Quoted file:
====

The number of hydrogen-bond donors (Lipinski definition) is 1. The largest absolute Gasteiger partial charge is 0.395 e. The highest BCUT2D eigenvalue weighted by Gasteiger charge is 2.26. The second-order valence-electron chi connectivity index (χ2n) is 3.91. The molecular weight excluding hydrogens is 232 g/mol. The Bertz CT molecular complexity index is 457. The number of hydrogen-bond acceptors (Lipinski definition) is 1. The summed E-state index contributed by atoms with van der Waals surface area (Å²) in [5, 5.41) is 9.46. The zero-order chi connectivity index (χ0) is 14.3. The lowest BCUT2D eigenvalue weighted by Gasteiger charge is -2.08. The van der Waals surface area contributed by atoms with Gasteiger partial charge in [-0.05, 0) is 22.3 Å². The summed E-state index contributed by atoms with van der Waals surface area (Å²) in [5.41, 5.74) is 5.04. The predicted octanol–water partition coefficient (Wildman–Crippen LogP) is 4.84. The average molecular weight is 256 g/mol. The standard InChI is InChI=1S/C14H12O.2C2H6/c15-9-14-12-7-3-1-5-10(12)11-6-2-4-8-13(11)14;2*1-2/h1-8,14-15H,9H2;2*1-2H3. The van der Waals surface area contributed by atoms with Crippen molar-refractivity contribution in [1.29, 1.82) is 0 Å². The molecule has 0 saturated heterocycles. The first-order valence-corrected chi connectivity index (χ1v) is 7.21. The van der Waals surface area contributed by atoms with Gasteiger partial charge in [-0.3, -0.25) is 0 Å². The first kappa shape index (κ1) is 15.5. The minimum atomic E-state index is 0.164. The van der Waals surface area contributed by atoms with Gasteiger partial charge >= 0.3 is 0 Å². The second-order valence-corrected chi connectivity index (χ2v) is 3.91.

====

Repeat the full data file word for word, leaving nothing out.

The number of hydrogen-bond donors (Lipinski definition) is 1. The largest absolute Gasteiger partial charge is 0.395 e. The highest BCUT2D eigenvalue weighted by Gasteiger charge is 2.26. The second-order valence-electron chi connectivity index (χ2n) is 3.91. The molecular weight excluding hydrogens is 232 g/mol. The Bertz CT molecular complexity index is 457. The number of hydrogen-bond acceptors (Lipinski definition) is 1. The summed E-state index contributed by atoms with van der Waals surface area (Å²) in [5, 5.41) is 9.46. The zero-order chi connectivity index (χ0) is 14.3. The lowest BCUT2D eigenvalue weighted by Gasteiger charge is -2.08. The van der Waals surface area contributed by atoms with Gasteiger partial charge in [-0.05, 0) is 22.3 Å². The summed E-state index contributed by atoms with van der Waals surface area (Å²) in [5.41, 5.74) is 5.04. The predicted octanol–water partition coefficient (Wildman–Crippen LogP) is 4.84. The average molecular weight is 256 g/mol. The standard InChI is InChI=1S/C14H12O.2C2H6/c15-9-14-12-7-3-1-5-10(12)11-6-2-4-8-13(11)14;2*1-2/h1-8,14-15H,9H2;2*1-2H3. The van der Waals surface area contributed by atoms with Crippen molar-refractivity contribution in [1.29, 1.82) is 0 Å². The molecule has 0 saturated heterocycles. The first-order valence-corrected chi connectivity index (χ1v) is 7.21. The van der Waals surface area contributed by atoms with Gasteiger partial charge in [-0.3, -0.25) is 0 Å². The first kappa shape index (κ1) is 15.5. The minimum atomic E-state index is 0.164. The van der Waals surface area contributed by atoms with Gasteiger partial charge >= 0.3 is 0 Å². The second-order valence-corrected chi connectivity index (χ2v) is 3.91.